Starting a nonprofit organization doesn't have to be a headache so long as you understand the process and what to expect.
The following tips make the nonprofit organization startup process easier.
Do Market Research
Just like a for-profit organization, it's important to put a lot of thought into finding your nonprofit's niche.
While a for-profit business may succeed amid rival business in a crowded marketplace, a nonprofit business may find it difficult to obtain the support of donors if there is already another organization doing the same kind of work you're envisioning. Make sure you understand the competitive landscape of your chosen field.
Assess Your Alternatives
Running your own nonprofit organization can be fulfilling, but it's not the easiest road a business person or entrepreneur can take. It may be worthwhile to fully consider and assess the alternatives to running your own nonprofit.
For example, if your market research indicates there's already a nonprofit organization working to serve the same needs your proposed nonprofit would serve, is there an opportunity to join that organization, either as a volunteer or a staff member, or maybe as a board member? Or if a national-level nonprofit organization exists which covers the needs of your niche, you could explore the possibility of opening a local chapter of the organization.
Know Your Charitable Purpose
What needs do you want your charitable organization to fulfill within the community? It's important to know your charitable purpose, and even if you're working within a specialized or unique niche, to draft that charitable purpose as broadly as possible. Having a broad purpose will help you to more easily find people within your community who have a diverse range of abilities and who are willing to support your purpose.
Write a Mission Statement
A mission statement isn't just for large corporations. Nonprofits can benefit immensely from a well-thought-out mission statement.
Essentially, a mission statement takes your broad charitable purpose and refines it in order to provide a set of goals and objectives which can help your nonprofit make the decisions necessary in the years to come in order to stay on the course you've set out.
Have a Business Plan
A business plan is an essential document for the nonprofit organization—all businesses need a business plan, and this is particularly true for the nonprofit, which can use a well-crafted business plan to attract funding from potential donors as well as from government agencies.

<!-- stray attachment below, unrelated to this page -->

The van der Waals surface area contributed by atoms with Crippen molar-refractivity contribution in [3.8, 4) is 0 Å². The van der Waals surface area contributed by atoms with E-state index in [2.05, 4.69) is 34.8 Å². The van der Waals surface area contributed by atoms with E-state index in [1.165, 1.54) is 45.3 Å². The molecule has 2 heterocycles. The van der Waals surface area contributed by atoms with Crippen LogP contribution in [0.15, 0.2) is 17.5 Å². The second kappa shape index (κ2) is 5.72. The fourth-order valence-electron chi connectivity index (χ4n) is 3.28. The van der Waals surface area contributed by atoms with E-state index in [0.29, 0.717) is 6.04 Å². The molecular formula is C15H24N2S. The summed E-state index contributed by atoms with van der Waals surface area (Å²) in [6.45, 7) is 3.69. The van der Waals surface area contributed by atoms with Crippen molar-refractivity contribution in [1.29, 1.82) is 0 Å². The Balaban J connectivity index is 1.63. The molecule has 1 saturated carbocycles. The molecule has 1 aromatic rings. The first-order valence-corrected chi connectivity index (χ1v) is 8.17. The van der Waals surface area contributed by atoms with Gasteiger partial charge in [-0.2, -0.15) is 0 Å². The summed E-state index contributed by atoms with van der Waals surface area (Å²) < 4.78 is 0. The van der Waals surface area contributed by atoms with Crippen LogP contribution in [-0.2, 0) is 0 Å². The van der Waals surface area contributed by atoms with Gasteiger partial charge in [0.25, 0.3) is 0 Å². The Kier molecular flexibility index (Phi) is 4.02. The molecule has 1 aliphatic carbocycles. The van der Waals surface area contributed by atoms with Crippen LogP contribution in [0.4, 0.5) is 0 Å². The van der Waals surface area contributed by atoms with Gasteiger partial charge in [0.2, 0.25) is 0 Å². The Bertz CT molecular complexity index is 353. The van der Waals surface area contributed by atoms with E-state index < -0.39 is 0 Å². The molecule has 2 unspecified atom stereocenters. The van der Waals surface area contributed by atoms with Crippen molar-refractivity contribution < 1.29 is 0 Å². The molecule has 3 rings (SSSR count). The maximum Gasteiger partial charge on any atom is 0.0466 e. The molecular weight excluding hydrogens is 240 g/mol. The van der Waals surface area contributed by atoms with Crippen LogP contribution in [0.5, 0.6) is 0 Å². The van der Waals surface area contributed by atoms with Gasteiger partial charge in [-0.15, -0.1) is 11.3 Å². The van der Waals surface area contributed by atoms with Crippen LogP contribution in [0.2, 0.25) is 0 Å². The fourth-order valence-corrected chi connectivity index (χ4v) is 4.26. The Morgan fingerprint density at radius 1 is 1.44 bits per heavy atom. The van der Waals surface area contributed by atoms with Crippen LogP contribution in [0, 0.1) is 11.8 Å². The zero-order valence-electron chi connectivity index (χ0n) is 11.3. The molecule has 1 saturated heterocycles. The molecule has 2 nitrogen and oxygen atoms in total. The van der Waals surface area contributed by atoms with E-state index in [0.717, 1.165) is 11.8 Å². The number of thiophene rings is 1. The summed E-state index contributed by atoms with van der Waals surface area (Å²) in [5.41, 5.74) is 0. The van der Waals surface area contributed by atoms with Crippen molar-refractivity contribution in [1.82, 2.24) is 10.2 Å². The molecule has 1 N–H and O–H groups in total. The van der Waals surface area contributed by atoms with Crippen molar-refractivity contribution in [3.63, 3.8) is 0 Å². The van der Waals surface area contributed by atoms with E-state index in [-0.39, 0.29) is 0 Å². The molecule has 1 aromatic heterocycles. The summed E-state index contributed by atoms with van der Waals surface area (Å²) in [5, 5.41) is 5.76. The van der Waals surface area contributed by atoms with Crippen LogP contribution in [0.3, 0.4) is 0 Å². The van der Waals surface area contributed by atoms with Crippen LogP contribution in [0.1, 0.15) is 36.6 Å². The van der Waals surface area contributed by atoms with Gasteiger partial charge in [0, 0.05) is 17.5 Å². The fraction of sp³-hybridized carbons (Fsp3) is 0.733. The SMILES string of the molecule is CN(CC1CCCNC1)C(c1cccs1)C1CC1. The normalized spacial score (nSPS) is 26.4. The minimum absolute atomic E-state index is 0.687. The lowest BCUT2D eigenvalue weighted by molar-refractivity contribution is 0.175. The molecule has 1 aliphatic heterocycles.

Armed with your mission statement, your business planning process should explore how your nonprofit can meet the goals and objectives underlying your mission.
Make it Legal
One of the main benefits of incorporating your nonprofit business is that it enables your nonprofit, once it's a nonprofit corporation, to apply for tax exempt status with the IRS. Note, however, that the incorporation process doesn't give you tax-exempt status under section 501(c)(3); once incorporated, you will still have to formally submit a 501(c)(3) application to the IRS.
Apply For Tax-Exempt Status
Applying to the IRS for tax-exempt status adds another ripple of complication (or perhaps wave might be the better term) to things. Despite the additional complexity, however, it's still a process which you can do yourself, if you're willing to apply yourself diligently to completely filling out all the forms required and submitting a complete 501(c)(3) application package. And the IRS isn't leaving those who wish to tackle the application process by themselves high and dry; there is a helpline specifically for tax exempt entities and tax exempt questions, as well as numerous publications and other resources, all of which are detailed on the IRS site here.
Life for a nonprofit corporation is filled with regulations, and it's important to stay on top of all the compliance issues that may affect your nonprofit. For example, you should make sure to register with the appropriate state office regulating charitable organizations and charitable solicitations within your state. Other compliance matters include the annual reporting form, Form 990 (instructions for filling the form are here), which you'll be required to file with the IRS each year.
Develop a Fundraising Plan
Especially during the startup phase, a fundraising plan might seem like overkill—much less a fundraising plan for each of your fundraising goals. But having a fundraising plan can be invaluable in helping you clarify what you need to meet a specific goal, identify potential funding sources, and set out how you plan to achieve your goal.
Take Advantage of Nonprofit Standard Mailing Rates
And finally, one very practical tip: if your nonprofit will be sending out a lot of mailings, make sure to apply for authorization to mail your organization's materials at the nonprofit standard mailing rates, by filling out and submitting the USPS's Form 3624. The USPS has more information about the application here.
Starting a nonprofit business is a challenge, but with planning and determination you can make the most of this rewarding path. Check with state and local business authorities to make sure you're taking advantage of your state's nonprofit benefits.